Frasassi Caves

The Frasassi Caves (Italian: Grotte di Frasassi) are a remarkable karst cave system in the municipality of Genga, Italy, in the province of Ancona, Marche. They are among the most famous show caves in Italy. The caves, discovered by a group of Ancona speleologists in 1971, are situated 7 kilometres (4 miles) south of Genga, near the civil parish of San Vittore and the Genga-San Vittore railway station (Rome-Ancona line).
The cave system is particularly well endowed with stalactites and stalagmites.
Near the entrance to the caves are two sanctuary-chapels: one is the 1029 Santuario di Santa Maria infra Saxa (Sanctuary of Holy Mary under the Rock) and the second is an 1828 Neoclassical architecture formal temple, known as Tempietto del Valadier. Frasassi Caves, Le Grotte di Frasassi, are Italy’s top caverns and well worth a visit. The immense cave system was only discovered in 1971 and part of the caverns were opened to visitors in 1974. The caverns can be visited only on guided tours.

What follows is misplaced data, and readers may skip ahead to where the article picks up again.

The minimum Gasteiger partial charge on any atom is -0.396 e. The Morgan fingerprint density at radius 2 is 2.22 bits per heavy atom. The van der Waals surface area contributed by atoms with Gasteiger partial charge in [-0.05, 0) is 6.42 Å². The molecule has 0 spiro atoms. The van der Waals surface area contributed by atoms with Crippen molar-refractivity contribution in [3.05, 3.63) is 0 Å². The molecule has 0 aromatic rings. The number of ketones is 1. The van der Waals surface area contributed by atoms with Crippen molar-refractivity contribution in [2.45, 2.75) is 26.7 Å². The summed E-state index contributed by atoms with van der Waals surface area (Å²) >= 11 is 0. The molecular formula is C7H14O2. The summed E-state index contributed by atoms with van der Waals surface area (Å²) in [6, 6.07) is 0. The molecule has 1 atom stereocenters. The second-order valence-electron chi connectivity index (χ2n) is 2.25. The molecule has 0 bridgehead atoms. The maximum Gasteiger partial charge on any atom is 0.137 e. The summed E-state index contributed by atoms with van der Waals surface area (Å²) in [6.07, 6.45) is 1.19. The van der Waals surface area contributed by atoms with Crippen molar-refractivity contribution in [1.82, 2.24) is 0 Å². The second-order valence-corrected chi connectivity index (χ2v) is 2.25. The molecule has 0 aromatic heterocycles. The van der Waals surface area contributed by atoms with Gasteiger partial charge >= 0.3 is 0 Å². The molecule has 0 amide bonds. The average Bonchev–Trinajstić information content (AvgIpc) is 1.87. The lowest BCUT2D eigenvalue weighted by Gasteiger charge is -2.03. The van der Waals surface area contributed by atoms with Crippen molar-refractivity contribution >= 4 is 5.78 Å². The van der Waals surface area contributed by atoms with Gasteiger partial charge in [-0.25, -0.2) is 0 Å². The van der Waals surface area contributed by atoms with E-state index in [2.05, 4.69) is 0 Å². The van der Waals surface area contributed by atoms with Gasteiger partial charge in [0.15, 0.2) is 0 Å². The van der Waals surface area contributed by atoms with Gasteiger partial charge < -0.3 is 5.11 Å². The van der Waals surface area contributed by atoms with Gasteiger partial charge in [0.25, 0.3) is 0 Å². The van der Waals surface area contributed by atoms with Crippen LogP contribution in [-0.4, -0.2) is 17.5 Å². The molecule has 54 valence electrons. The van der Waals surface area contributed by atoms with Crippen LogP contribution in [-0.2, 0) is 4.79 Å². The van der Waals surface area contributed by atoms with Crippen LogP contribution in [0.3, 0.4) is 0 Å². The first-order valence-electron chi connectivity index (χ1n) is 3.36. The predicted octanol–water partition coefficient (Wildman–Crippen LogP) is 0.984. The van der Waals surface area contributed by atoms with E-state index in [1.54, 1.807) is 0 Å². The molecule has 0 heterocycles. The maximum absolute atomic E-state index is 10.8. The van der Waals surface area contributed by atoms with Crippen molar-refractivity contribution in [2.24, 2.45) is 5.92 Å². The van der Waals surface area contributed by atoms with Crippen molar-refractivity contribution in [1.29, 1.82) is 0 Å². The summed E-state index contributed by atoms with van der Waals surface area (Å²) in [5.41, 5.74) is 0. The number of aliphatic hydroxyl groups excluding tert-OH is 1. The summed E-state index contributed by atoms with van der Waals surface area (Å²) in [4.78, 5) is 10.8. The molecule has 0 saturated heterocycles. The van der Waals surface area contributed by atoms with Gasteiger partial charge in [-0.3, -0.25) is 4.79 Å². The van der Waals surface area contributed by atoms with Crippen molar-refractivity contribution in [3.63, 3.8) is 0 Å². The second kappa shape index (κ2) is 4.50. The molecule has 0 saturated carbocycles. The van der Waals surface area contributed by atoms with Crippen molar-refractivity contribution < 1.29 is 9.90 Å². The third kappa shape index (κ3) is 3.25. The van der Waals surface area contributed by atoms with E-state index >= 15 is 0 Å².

The huge rooms of the caverns are filled with stunning stalactites and stalagmites. Highlights of the tour include the Ancona Abyss, a room so large that Milan’s duomo (the world’s largest Gothic cathedral) could easily fit inside it, a crystallized lake, a Grand Canyon, and a room filled with formations that resemble candles.
The tourist trail is mainly on a walkway with some stairs and is well lit. Visitors should wear comfortable shoes and a sweatshirt or jacket as the temperature is 14 degrees centigrade (about 57 Fahrenheit) all year.